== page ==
Mantras are invocations, phrases or just words of significance.
Through repetition they take on additional power moving through verbal or physical vibrations to mental, telepathic
and spiritual dimensions. In yoga most mantras are either in Sanskrit or ancient
Sounds chanted or heard, create vibrations within the body which affect particular parts and organs
of the body.
lungs, heart, liver, stomach
diaphragm, liver, stomach
chest, lower throat
ribs, alimentary canal
throat, palate, nose, sinuses
AUM is the basis and framework of all mantras. Within
Aum are all sounds and vibrations. The three elements of aa, uu and mmmm signify
the waking state, dream state and deep sleep state.
NIRGUNA Mantras are said to be abstract or without form. These
usually simple mantra assert the unity of all. Bija mantra are also included
in this category.
I am That I am
TAT TWAM ASI
That Thou art
BIJA mantras are known as the seed mantras. These are
pure simple sounds that again resonate within the body at particular frequencies and points of the body. The chakras along the length of the spinal cord are each said to resonate to a particular bija mantra. In Indian tradition these seed mantra are also linked with particular deities, or
Shiva and Sadashive
Kali, Brahma, Mahamaya
Kamadeva, Krishna, Indra
SAGUNA Mantras are also called the Deity Mantras as they are often involved in invocations and conceptions
of a particular aspect of the deity. Although all mantras can be used by non-initiates,
in tradition mantras are given to a sanyasin by the guru, giving the mantra additional power.
Mantra and meaning:
Aum Ganesha Namaha
I invoke and honour Ganesha the remover of obstacles. Traditionally the
first mantra used in any ritual.
Aum Surya Namaha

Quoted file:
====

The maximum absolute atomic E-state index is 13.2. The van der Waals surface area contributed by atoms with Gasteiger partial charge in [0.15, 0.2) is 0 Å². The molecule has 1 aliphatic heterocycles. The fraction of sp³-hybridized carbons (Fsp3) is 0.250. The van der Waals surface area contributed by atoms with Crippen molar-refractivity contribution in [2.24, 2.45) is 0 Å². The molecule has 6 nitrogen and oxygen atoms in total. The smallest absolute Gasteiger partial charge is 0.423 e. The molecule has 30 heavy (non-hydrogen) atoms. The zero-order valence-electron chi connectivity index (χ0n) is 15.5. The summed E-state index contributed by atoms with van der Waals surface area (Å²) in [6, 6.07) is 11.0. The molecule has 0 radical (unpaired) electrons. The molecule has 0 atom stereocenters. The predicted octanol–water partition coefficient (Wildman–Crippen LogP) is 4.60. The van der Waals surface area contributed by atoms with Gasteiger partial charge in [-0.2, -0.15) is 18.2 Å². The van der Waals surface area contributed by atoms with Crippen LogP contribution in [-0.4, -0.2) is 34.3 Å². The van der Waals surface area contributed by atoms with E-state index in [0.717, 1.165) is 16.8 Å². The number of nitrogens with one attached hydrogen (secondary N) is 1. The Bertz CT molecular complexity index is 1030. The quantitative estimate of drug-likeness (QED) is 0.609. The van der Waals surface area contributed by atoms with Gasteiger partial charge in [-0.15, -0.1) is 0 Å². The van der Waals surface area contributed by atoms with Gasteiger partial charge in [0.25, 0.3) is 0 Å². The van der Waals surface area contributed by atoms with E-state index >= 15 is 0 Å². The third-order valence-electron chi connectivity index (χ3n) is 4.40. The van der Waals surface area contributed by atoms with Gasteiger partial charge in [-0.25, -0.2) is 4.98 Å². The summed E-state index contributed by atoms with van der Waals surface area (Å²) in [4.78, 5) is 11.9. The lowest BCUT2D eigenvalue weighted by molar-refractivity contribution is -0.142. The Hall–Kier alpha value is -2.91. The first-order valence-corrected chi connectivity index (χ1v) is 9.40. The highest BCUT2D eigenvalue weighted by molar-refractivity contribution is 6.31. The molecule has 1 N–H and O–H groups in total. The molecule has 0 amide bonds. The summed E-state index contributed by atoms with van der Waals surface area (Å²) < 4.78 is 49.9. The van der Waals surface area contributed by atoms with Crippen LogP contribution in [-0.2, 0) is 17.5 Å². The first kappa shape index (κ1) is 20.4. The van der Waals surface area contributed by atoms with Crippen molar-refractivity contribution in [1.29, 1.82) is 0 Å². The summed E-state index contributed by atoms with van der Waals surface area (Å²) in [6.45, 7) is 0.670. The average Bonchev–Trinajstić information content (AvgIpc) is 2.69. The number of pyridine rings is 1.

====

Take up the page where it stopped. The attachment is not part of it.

Honour to Surya – Sun deity and male force
Aum Ganga Namaha
Honour to the female force, here Ganga
Aum Namah Shivaya
Honour to Lord Shiva. For Saivite Hindus this is the most powerful mantra
Aum Namo Narayanana
Honour to Lord Vishnu
Lord Vishnu, salutations
Aum Ramaya Namah
The title Sri can be used before the name of the deity to denote respect and honour.
Hare Rama, Hare Rama, Rama Rama, Hare Hare
Hare Krishna, Hare Krishna, Krishna Krishna, Hare Hare
My Lord Rama, My Lord Krishna
Aum Bhur Bhuvah Swah, Tat Savitur Varenyam, Bhargo Devasya Dhimahi,
Dhiyo Yo Nah Prachodayat.
Let us contemplate that most excellent light of the Divine Savitri, that He may inspire our vision.
Asatoma Satgamayam, Tamasoma Jyotirgamayam, Mrthiyorma Amrytamgamayam, Aum Shandhi Shandhi Shandhi
Lead us from death to life
From darkness to light
From sorrow to joy/bliss
Aum Tryambakam Yajamahe Sugandhim Pushtivardhanam Urvarukamiva
Bandhanan Mrityor Mukshiya Mamritat
We worship the three-eyed Lord Shiva who is full of sweet fragrance and nourishes human beings. May he liberate me from bondage, even as the cucumber is severed from the vine.
In addition there are many prayers and sayings in English and other
languages which can be used.
SOUND IN YOGA
From silently watching the sound of the breath, to ecstatic chanting of sacred
hymns, sound is used in yoga for many purposes. Soothing sound affects the mind beneficially.
- the inner sound that is heard when the psycho-energetic currents are purified. This
sound is said to originate in the centre of the spine. Yogis practice shanmukhi
mudra, the 6-openings seal, to listen to the inner sound. This is not the sound
of the breath or heart beat. In shanmukhi mudra:
the thumbs cover the ears
index fingers close the eyelids
middle fingers close the nostrils